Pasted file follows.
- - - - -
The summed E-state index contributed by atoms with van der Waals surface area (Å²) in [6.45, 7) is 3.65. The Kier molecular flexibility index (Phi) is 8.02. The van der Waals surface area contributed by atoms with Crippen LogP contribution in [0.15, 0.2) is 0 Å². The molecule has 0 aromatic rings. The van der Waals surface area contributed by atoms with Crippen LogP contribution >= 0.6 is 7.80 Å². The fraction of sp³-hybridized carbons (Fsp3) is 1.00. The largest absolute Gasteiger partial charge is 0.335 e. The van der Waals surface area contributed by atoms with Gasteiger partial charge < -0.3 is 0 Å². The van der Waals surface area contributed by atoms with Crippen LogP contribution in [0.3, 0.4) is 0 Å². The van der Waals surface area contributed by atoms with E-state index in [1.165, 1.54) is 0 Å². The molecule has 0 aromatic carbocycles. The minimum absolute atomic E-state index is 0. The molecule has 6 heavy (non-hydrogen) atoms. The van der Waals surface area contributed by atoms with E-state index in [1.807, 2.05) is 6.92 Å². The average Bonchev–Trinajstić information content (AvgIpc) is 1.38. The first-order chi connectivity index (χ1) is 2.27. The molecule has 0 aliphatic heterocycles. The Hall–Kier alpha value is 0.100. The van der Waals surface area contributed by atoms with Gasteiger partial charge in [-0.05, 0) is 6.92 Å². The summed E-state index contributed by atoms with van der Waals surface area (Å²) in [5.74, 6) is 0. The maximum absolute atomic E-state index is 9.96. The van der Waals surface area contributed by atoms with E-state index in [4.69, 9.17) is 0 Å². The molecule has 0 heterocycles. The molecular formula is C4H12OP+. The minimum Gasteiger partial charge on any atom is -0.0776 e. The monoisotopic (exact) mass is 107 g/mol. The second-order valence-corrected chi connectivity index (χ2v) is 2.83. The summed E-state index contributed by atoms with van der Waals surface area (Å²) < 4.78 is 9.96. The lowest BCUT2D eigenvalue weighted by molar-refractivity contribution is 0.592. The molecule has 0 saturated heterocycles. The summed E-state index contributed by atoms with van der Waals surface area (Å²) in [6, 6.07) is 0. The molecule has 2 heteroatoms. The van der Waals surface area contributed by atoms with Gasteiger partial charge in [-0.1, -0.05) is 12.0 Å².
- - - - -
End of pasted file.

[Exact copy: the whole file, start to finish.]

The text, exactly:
The summed E-state index contributed by atoms with van der Waals surface area (Å²) in [6.45, 7) is 3.65. The Kier molecular flexibility index (Phi) is 8.02. The van der Waals surface area contributed by atoms with Crippen LogP contribution in [0.15, 0.2) is 0 Å². The molecule has 0 aromatic rings. The van der Waals surface area contributed by atoms with Crippen LogP contribution >= 0.6 is 7.80 Å². The fraction of sp³-hybridized carbons (Fsp3) is 1.00. The largest absolute Gasteiger partial charge is 0.335 e. The van der Waals surface area contributed by atoms with Gasteiger partial charge < -0.3 is 0 Å². The van der Waals surface area contributed by atoms with Crippen LogP contribution in [0.3, 0.4) is 0 Å². The van der Waals surface area contributed by atoms with E-state index in [1.165, 1.54) is 0 Å². The molecule has 0 aromatic carbocycles. The minimum absolute atomic E-state index is 0. The molecule has 6 heavy (non-hydrogen) atoms. The van der Waals surface area contributed by atoms with E-state index in [1.807, 2.05) is 6.92 Å². The average Bonchev–Trinajstić information content (AvgIpc) is 1.38. The first-order chi connectivity index (χ1) is 2.27. The molecule has 0 aliphatic heterocycles. The Hall–Kier alpha value is 0.100. The van der Waals surface area contributed by atoms with Gasteiger partial charge in [-0.05, 0) is 6.92 Å². The summed E-state index contributed by atoms with van der Waals surface area (Å²) in [5.74, 6) is 0. The maximum absolute atomic E-state index is 9.96. The van der Waals surface area contributed by atoms with E-state index in [4.69, 9.17) is 0 Å². The molecule has 0 heterocycles. The molecular formula is C4H12OP+. The minimum Gasteiger partial charge on any atom is -0.0776 e. The monoisotopic (exact) mass is 107 g/mol. The second-order valence-corrected chi connectivity index (χ2v) is 2.83. The summed E-state index contributed by atoms with van der Waals surface area (Å²) < 4.78 is 9.96. The lowest BCUT2D eigenvalue weighted by molar-refractivity contribution is 0.592. The molecule has 0 saturated heterocycles. The summed E-state index contributed by atoms with van der Waals surface area (Å²) in [6, 6.07) is 0. The molecule has 2 heteroatoms. The van der Waals surface area contributed by atoms with Gasteiger partial charge in [-0.1, -0.05) is 12.0 Å².